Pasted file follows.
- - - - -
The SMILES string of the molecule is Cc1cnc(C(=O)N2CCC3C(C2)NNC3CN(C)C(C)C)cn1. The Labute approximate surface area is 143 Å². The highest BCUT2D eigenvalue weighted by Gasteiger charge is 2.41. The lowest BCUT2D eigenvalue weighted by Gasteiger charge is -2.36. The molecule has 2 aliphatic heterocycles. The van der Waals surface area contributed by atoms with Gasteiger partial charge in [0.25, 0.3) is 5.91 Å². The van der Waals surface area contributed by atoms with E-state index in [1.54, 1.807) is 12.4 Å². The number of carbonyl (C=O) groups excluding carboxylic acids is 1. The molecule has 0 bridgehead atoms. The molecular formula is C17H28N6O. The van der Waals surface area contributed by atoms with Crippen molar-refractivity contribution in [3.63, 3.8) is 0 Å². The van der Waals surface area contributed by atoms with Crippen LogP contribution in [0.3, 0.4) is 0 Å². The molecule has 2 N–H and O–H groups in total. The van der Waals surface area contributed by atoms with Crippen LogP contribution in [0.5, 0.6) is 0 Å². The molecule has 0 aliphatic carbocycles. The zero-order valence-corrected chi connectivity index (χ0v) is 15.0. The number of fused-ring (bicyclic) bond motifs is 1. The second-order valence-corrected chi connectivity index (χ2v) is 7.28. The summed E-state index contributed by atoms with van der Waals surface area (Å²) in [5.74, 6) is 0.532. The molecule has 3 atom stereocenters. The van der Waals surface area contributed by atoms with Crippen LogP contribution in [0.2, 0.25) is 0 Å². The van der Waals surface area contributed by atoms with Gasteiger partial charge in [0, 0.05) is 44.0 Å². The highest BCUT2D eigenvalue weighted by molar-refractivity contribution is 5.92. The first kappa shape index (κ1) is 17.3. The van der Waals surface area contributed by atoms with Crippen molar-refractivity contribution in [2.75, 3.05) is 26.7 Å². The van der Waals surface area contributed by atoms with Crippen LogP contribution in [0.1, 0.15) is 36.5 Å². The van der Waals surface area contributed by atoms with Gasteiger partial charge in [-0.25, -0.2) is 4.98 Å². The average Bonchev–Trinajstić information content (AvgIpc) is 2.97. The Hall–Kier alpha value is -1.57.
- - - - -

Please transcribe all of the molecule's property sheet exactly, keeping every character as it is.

The SMILES string of the molecule is Cc1cnc(C(=O)N2CCC3C(C2)NNC3CN(C)C(C)C)cn1. The Labute approximate surface area is 143 Å². The highest BCUT2D eigenvalue weighted by Gasteiger charge is 2.41. The lowest BCUT2D eigenvalue weighted by Gasteiger charge is -2.36. The molecule has 2 aliphatic heterocycles. The van der Waals surface area contributed by atoms with Gasteiger partial charge in [0.25, 0.3) is 5.91 Å². The van der Waals surface area contributed by atoms with E-state index in [1.54, 1.807) is 12.4 Å². The number of carbonyl (C=O) groups excluding carboxylic acids is 1. The molecule has 0 bridgehead atoms. The molecular formula is C17H28N6O. The van der Waals surface area contributed by atoms with Crippen molar-refractivity contribution in [3.63, 3.8) is 0 Å². The van der Waals surface area contributed by atoms with Crippen LogP contribution in [0.3, 0.4) is 0 Å². The molecule has 2 N–H and O–H groups in total. The van der Waals surface area contributed by atoms with Crippen LogP contribution in [0.5, 0.6) is 0 Å². The molecule has 0 aliphatic carbocycles. The zero-order valence-corrected chi connectivity index (χ0v) is 15.0. The number of fused-ring (bicyclic) bond motifs is 1. The second-order valence-corrected chi connectivity index (χ2v) is 7.28. The summed E-state index contributed by atoms with van der Waals surface area (Å²) in [5.74, 6) is 0.532. The molecule has 3 atom stereocenters. The van der Waals surface area contributed by atoms with Crippen LogP contribution in [0.2, 0.25) is 0 Å². The van der Waals surface area contributed by atoms with Gasteiger partial charge in [0, 0.05) is 44.0 Å². The highest BCUT2D eigenvalue weighted by molar-refractivity contribution is 5.92. The first kappa shape index (κ1) is 17.3. The van der Waals surface area contributed by atoms with Crippen molar-refractivity contribution in [2.75, 3.05) is 26.7 Å². The van der Waals surface area contributed by atoms with Crippen LogP contribution in [0.1, 0.15) is 36.5 Å². The van der Waals surface area contributed by atoms with Gasteiger partial charge in [-0.25, -0.2) is 4.98 Å². The average Bonchev–Trinajstić information content (AvgIpc) is 2.97. The Hall–Kier alpha value is -1.57.